Ever wonder why brands such as Adidas, Nike, Burberry and Coach have black coloured logo? Well, we might just think that because these brands are already well-established, so regardless of the colour they painted on their logo, people who know them will know them. But it is more than meet the eye. For branding purposes, black emanates different feelings within people based on their usage.

Why Most Brands Use Black Colour for Their Logo?
Black attire is classic and timeless, considered as a colour that will never fade with time.

According to colour psychology, black represents the colour of elegance, luxury and upscale fashion. In the realm of fashion, black is a timeless classic that looks sophisticated. Black is always in style, whether it’s a shirt, black pants or even a dress. Black attires have always been worn in formal event such as weddings or formals parties. In the fashion industry, many luxury brands use black as their primary colour as it is in line with the concept of timeless elegance and it is easily paired with other colours, even as the season or the trends change.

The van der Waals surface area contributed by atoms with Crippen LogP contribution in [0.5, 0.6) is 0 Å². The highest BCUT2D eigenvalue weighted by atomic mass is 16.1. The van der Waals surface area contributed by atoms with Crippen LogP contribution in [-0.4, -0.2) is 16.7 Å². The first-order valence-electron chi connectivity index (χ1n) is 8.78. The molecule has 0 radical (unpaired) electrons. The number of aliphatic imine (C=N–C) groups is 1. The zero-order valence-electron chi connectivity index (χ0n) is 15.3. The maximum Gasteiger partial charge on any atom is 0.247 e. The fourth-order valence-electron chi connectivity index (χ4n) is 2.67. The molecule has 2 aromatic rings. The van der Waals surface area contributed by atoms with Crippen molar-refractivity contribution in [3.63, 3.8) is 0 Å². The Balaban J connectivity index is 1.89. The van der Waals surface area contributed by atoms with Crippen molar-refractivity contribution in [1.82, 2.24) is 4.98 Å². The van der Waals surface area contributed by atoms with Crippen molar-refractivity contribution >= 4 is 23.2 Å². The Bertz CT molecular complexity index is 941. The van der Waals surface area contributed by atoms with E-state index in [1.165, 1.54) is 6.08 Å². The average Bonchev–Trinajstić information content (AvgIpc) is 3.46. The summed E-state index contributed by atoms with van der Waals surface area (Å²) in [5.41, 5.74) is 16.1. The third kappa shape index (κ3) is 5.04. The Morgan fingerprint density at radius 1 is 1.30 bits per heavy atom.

Why Most Brands Use Black Colour for Their Logo?
Sports brands often incorporate black in its logo as it symbolises strength.

Black is also a colour that symbolises strength. Black is a solid colour, giving off a vibe that is it strong, bold and hard. This is especially true is many sports brands. Looking at the theory of black, this may be to show strength. In many occasions, athletic brands want to stay neutral with their core logo so they incorporate the uses of other colours in their ad campaigns or seasonal clothing lines.

Lastly, black in logo and branding exudes simplicity, and neutrality. Long before many things are digitised, black is the cheapest colour to print. After technology took over, this is not even a consideration. Yet, many brands still retain black as their primary colours in their logo. Black has always been the ‘default’ colour, and can even be considered low-budget if done incorrectly. Black on white background is highly visible and readable, so it is still the most common choice for books and newspapers.